I decided to wander out one morning and see if I could reproduce the picture, and also take a photo or two of what's now become of the Clifton Bridge Station, which is still just about discernible in places.
(Then on an even stranger whim I decided to check out a possible little cut-through from Cumberland Road to the harbourside I'd been eyeing up on my commute to work, so walked to Wapping Wharf for a croissant via this potential new route, but that bit's not quite as interesting...)
Must pop in next weekend.
There's a frankly disturbing and gruesome reason why this rabbit has been crossed out. I'll tell you why in a few photos time.
Okay, so here's the reason that the earlier rabbit had a big red cross through him, and that this one has been painted out. Bristol's graffiti community is currently trying to erase these rabbits after a terrible revelation about the man who had been painting them.
Here's the Bristol Post, on Damian Lasota, aka "Eldey" or "FollowMyRabbits":
A pervert with a penchant for grannies tried to rape one elderly woman in her home and sexually targeted another.
Damian Lasota was described by a judge as the "stuff of nightmares" after preying on the two lone females in Twerton, Bath.
His campaign of terror was halted after police installed CCTV at the women's homes and he was caught in action and arrested.
Lasota, 27, of Parry Close in Southdown, Bath, pleaded guilty to attempted rape, two charges of trespass with intent to commit a sex offence and two charges of exposure.
He appeared in the dock at Bristol Crown Court with a grey jumper draped over his head.
Judge Julian Lambert handed him a 20-year sentence, comprising of a 13-and-a-half year jail term and six-and-a-half years extended licence.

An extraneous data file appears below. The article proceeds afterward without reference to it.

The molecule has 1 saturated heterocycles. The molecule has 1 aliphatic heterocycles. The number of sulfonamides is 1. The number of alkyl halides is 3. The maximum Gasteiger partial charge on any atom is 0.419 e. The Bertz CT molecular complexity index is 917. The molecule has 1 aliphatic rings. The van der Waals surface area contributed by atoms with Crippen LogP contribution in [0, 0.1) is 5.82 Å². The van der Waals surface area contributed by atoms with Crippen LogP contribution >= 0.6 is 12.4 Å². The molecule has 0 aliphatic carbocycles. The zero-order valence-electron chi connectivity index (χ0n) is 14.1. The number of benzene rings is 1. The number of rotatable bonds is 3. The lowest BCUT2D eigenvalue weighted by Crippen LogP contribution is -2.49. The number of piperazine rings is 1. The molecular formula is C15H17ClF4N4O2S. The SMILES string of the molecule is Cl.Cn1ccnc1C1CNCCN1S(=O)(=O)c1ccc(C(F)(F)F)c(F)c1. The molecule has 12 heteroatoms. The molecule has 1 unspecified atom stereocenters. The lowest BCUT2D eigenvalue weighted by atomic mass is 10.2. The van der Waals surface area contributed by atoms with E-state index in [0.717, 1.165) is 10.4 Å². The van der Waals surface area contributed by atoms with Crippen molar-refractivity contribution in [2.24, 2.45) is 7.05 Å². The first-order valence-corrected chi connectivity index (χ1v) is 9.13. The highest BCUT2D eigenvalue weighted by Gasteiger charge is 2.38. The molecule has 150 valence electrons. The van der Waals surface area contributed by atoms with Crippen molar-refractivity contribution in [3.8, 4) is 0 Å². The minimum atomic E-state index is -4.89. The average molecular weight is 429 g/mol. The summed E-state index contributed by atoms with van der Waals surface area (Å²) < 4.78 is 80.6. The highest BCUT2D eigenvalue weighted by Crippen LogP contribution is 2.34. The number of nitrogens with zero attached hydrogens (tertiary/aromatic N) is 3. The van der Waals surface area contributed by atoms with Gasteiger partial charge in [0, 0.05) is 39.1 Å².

So, that's pretty damn terrifying, and also the reason why there won't be any more rabbits in Bristol. There's a little more info in this Somerset Live article.
You can just make out the Suspension Bridge there in the distance.
Here's a photo of the entire original Samuel Loxton ink drawing, including the title, Hotwells, Looking across the river from near the Clifton Bridge station.
I bought this from eBay on something of a whim. I have no provenance for it, and the listing mentioned it was "circa 1910". It certainly seems to be (a) original, and (b) by Loxton. The very faded pencil below the picture seems to be very in keeping with Loxton's work: there are instructions for reducing the picture for print use, and I think a mention of the Bristol Observer, where Loxton's pictures were regularly published. It's very hard to make out the writing, though.
For easier viewing, here's just the illustration.
Well, they may have a point. This is Vauxhall Bridge, previously the site of Vauxhall Ferry. People seem to guess it must have had some connection with Bristol's Vauxhall Pleasure Gardens, but that seems unlikely to me, given that they were not long-lived and closed down before the New Cut was dug, so they woudln't have needed a ferry here...
I'm afraid that this is a bit of a badly-curated wander, where I mostly just popped out to find out a little of the history of Underfall Yard and poke around the various open workshops, and, in hindsight, really didn't take pictures in any kind of coherent order. So there's a lot of pictures, but they don't really tell the story that, in hindsight, I seem to have been trying to tell, of the unusual electrical substation in Avon Crescent, the Bristol Electricity that predates the National Grid but is still in use, the history of the hydraulic power house... It's a bit of a mess.
But I suppose sometimes these wanders—always chronologically presented in the order I walked and took photos—simply will sometimes be a bit of a mess. Let's hope you still get something out of it, anyway...
You can tell the pumps use some fairly hefty electric just from the size of those top cables.
This building is, or was, an electrical substation. I heard an unconfirmed rumour that the building itself is now actually empty, and that the entire substation guts are now in these boxes. I have no idea whether that's true or not.
And here's the Loxton picture of the exterior, from the Bristol Libraries collection. Seems such a shame to have bricked up those lovely windows.
A winch that can heft the Matthew up the Patent Slip is pretty impressive.
A little electrical detail on the Power House. Apparently it's not worked for some years, sadly.